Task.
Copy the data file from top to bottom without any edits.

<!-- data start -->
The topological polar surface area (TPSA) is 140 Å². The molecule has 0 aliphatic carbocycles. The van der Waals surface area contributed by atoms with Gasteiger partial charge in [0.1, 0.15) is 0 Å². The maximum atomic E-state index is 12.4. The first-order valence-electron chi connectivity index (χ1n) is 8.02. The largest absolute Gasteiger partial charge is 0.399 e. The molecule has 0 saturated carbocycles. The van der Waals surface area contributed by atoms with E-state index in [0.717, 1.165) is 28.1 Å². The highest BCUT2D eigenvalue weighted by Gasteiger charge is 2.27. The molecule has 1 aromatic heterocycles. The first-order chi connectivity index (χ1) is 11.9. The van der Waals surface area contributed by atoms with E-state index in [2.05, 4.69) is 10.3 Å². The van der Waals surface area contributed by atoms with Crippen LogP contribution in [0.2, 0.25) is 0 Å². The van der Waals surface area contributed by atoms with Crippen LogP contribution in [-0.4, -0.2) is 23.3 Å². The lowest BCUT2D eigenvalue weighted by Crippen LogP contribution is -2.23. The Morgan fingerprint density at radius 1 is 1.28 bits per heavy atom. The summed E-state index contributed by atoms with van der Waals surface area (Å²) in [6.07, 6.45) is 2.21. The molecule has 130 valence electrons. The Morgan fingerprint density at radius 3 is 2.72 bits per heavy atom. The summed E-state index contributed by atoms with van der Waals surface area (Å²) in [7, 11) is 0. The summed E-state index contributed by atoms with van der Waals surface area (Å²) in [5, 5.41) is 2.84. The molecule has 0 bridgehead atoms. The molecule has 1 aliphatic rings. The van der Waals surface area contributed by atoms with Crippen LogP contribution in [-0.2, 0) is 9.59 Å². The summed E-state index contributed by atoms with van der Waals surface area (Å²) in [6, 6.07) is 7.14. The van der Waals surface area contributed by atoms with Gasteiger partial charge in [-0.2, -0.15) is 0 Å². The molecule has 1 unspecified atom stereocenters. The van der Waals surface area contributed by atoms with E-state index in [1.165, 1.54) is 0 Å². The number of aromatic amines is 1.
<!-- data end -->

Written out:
The topological polar surface area (TPSA) is 140 Å². The molecule has 0 aliphatic carbocycles. The van der Waals surface area contributed by atoms with Gasteiger partial charge in [0.1, 0.15) is 0 Å². The maximum atomic E-state index is 12.4. The first-order valence-electron chi connectivity index (χ1n) is 8.02. The largest absolute Gasteiger partial charge is 0.399 e. The molecule has 0 saturated carbocycles. The van der Waals surface area contributed by atoms with E-state index in [0.717, 1.165) is 28.1 Å². The highest BCUT2D eigenvalue weighted by Gasteiger charge is 2.27. The molecule has 1 aromatic heterocycles. The first-order chi connectivity index (χ1) is 11.9. The van der Waals surface area contributed by atoms with E-state index in [2.05, 4.69) is 10.3 Å². The van der Waals surface area contributed by atoms with Crippen LogP contribution in [0.2, 0.25) is 0 Å². The van der Waals surface area contributed by atoms with Crippen LogP contribution in [-0.4, -0.2) is 23.3 Å². The lowest BCUT2D eigenvalue weighted by Crippen LogP contribution is -2.23. The Morgan fingerprint density at radius 1 is 1.28 bits per heavy atom. The summed E-state index contributed by atoms with van der Waals surface area (Å²) in [6.07, 6.45) is 2.21. The molecule has 130 valence electrons. The Morgan fingerprint density at radius 3 is 2.72 bits per heavy atom. The summed E-state index contributed by atoms with van der Waals surface area (Å²) in [7, 11) is 0. The summed E-state index contributed by atoms with van der Waals surface area (Å²) in [5, 5.41) is 2.84. The molecule has 0 bridgehead atoms. The molecule has 1 aliphatic rings. The van der Waals surface area contributed by atoms with Crippen LogP contribution in [-0.2, 0) is 9.59 Å². The summed E-state index contributed by atoms with van der Waals surface area (Å²) in [6, 6.07) is 7.14. The van der Waals surface area contributed by atoms with Gasteiger partial charge in [-0.2, -0.15) is 0 Å². The molecule has 1 unspecified atom stereocenters. The van der Waals surface area contributed by atoms with E-state index in [1.165, 1.54) is 0 Å². The number of aromatic amines is 1.